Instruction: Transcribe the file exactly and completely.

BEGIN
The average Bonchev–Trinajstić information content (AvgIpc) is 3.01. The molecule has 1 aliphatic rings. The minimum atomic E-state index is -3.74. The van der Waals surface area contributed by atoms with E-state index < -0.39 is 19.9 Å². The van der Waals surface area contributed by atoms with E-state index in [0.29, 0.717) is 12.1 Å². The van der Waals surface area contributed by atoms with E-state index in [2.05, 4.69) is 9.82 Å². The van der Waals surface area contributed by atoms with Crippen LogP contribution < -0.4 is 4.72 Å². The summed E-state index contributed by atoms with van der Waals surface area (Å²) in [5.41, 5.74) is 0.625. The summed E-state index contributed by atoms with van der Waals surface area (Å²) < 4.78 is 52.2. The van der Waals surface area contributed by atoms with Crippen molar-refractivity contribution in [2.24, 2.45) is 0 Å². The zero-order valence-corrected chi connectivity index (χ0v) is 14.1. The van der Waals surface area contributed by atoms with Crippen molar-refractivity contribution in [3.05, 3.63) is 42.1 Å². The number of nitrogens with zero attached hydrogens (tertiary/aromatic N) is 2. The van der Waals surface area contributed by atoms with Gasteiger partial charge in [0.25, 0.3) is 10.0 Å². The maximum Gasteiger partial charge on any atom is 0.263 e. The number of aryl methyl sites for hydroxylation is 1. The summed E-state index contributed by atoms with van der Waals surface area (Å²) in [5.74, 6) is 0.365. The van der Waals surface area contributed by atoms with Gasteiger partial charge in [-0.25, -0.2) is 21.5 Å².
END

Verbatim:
The average Bonchev–Trinajstić information content (AvgIpc) is 3.01. The molecule has 1 aliphatic rings. The minimum atomic E-state index is -3.74. The van der Waals surface area contributed by atoms with E-state index < -0.39 is 19.9 Å². The van der Waals surface area contributed by atoms with E-state index in [0.29, 0.717) is 12.1 Å². The van der Waals surface area contributed by atoms with E-state index in [2.05, 4.69) is 9.82 Å². The van der Waals surface area contributed by atoms with Crippen LogP contribution < -0.4 is 4.72 Å². The summed E-state index contributed by atoms with van der Waals surface area (Å²) in [5.41, 5.74) is 0.625. The summed E-state index contributed by atoms with van der Waals surface area (Å²) < 4.78 is 52.2. The van der Waals surface area contributed by atoms with Crippen molar-refractivity contribution in [2.24, 2.45) is 0 Å². The zero-order valence-corrected chi connectivity index (χ0v) is 14.1. The van der Waals surface area contributed by atoms with Crippen molar-refractivity contribution in [3.05, 3.63) is 42.1 Å². The number of nitrogens with zero attached hydrogens (tertiary/aromatic N) is 2. The van der Waals surface area contributed by atoms with Gasteiger partial charge in [0.25, 0.3) is 10.0 Å². The maximum Gasteiger partial charge on any atom is 0.263 e. The number of aryl methyl sites for hydroxylation is 1. The summed E-state index contributed by atoms with van der Waals surface area (Å²) in [5.74, 6) is 0.365. The van der Waals surface area contributed by atoms with Gasteiger partial charge in [-0.25, -0.2) is 21.5 Å².